Actually, I'm not going to. Review it. I liked it too much. So I'm just going to make some observations.

I did not need to see a movie that perfectly captures the misery of my life when I was in my 20s.

How did a movie made in 2003, starring actors who were in nursery school when I was the age their characters are in the movie, perfectly capture the misery of my life in my 20s?

How can a movie made in 2003 and set in 2003 look like it was made when I was in my 20s?

It even sounds like it. Really, replace The Shins with The Clash, Frou Frou with Blondie, and you'd never know it wasn't a period piece, especially since nobody in the whole movie seems to own a car.

Nobody owns a computer or a cell phone either.

Really, I'm wondering if Zach Braff was trying to make a period piece.

Or just make a point about life never changing.

Natlie Portman is very tiny.

She is also very, very good.

Garden State proves that George Lucas is the world's worst director of actors and he should be banned from ever standing behind a camera for what he did to Portman in the last two Star Wars movies.

If someone in Hollywood is making a movie biography of the Monkees they should quick cast Zach Braff as Mike Nesmith.

Portman should play Davy Jones.

Not that she looks like him. Just that she's the right size and I think she could play anybody and look good banging a tambourine.

Ian Holm could probably play Davy Jones too. Obviously, he can play anybody. Like Snoopy doing all the animals in the Christmas play, he's ready to take on any part. "Ian, can you play a Hobbit?" "Ian, can you play Polonius in Hamlet?" "What about a crazy New York City street person who does impressions of sea gulls?" "What about a New York City Cop?" "Jack the Ripper?" "Ok, how about a Jewish American psychiatrist from New Jersey whose wife has just committed suicide?"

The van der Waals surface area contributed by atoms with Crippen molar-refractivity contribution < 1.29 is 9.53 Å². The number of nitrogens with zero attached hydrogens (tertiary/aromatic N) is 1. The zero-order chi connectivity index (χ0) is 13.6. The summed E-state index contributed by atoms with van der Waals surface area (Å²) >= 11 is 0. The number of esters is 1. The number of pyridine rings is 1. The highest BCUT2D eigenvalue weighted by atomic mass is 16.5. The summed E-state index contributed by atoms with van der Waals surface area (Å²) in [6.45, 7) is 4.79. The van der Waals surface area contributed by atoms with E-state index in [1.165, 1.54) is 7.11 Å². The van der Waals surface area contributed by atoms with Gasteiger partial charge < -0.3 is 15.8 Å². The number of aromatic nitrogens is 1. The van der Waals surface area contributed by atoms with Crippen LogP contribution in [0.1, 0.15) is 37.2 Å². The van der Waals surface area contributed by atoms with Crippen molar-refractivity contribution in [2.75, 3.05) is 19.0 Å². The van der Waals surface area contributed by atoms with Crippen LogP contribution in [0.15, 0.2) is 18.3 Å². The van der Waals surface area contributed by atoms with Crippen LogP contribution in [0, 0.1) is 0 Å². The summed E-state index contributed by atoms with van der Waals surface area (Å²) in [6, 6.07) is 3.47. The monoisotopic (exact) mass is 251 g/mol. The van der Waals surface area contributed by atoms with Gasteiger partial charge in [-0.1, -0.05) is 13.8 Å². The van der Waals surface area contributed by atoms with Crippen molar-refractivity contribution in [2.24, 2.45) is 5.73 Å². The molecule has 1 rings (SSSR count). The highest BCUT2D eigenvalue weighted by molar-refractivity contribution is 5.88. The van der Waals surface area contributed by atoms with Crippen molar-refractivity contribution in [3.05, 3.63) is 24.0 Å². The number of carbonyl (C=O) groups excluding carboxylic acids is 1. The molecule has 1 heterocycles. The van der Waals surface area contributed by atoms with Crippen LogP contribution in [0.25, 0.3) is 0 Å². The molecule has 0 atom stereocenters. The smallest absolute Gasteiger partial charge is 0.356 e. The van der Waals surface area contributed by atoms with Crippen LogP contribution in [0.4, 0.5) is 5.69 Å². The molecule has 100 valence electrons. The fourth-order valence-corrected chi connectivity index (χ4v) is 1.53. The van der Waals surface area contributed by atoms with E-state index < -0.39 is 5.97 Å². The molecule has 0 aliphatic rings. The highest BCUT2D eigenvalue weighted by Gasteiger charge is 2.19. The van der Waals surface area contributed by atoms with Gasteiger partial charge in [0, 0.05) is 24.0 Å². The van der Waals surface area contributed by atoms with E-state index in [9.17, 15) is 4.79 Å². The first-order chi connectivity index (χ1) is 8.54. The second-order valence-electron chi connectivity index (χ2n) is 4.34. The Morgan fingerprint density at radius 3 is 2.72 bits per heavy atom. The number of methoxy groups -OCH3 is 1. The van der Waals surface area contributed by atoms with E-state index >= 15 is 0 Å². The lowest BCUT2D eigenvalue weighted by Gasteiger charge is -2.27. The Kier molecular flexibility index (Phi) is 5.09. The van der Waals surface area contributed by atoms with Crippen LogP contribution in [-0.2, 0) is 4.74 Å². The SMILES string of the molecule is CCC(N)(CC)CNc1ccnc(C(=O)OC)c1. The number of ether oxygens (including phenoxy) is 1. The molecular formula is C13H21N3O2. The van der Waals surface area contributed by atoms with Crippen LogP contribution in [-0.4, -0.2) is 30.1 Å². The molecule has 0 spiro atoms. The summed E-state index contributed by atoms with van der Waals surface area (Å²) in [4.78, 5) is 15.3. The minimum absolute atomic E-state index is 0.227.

To make a good movie with very little money, after you cast Ian Holm and Natalie Portman, fill out your cast with actors who are regular bit players on Law and Order. (See also The Station Agent below.)

If I could ask Braff one question, I'd ask him if he meant for Albert's Ark to be an allusion to Dan Peggotty's house boat in David Copperfield, and if he says yes, I'm going to sit right down and dash off an article for Film Comment about the Dickensian aspects of Garden State, starting with the idea that both Garden State and David Copperfield are about wounded people putting together makeshift families.

In the not very crowded genre of movies about wounded people putting together makeshift families while coping with local eccentrics and set in New Jersey, this is the second best one I've seen in the last few months.

The best one was The Station Agent.

The third best was Clerks, but I saw that years ago.

One of the reasons I like The Station Agent a little bit better than Garden State is the attitude the two movies take towards self-pity.

In The Station Agent self-pity is the enemy. The plot, as much as there is one, is about how the three main characters rescue each other from self-pity. Self-pity is what makes Patricia Clarkson's character Olivia both the story's damsel in distress and the closet thing the film has to a villain. The most heart-wrenching scene, the movie's most tragic moment, is when Peter Dinklage's Finbar gives in to the self-pity he's been fighting off all along.

Garden State seems to think that Large's self-pity is Romantic and it's what makes us like and identify with him. Large's moment of self-discovery and salvation isn't when he casts aside his self-pity but when he decides he has a very good reason to feel sorry for himself.

I didn't like this because self-Romanticizing self-pity was part of what made me so miserable when I was in my 20s.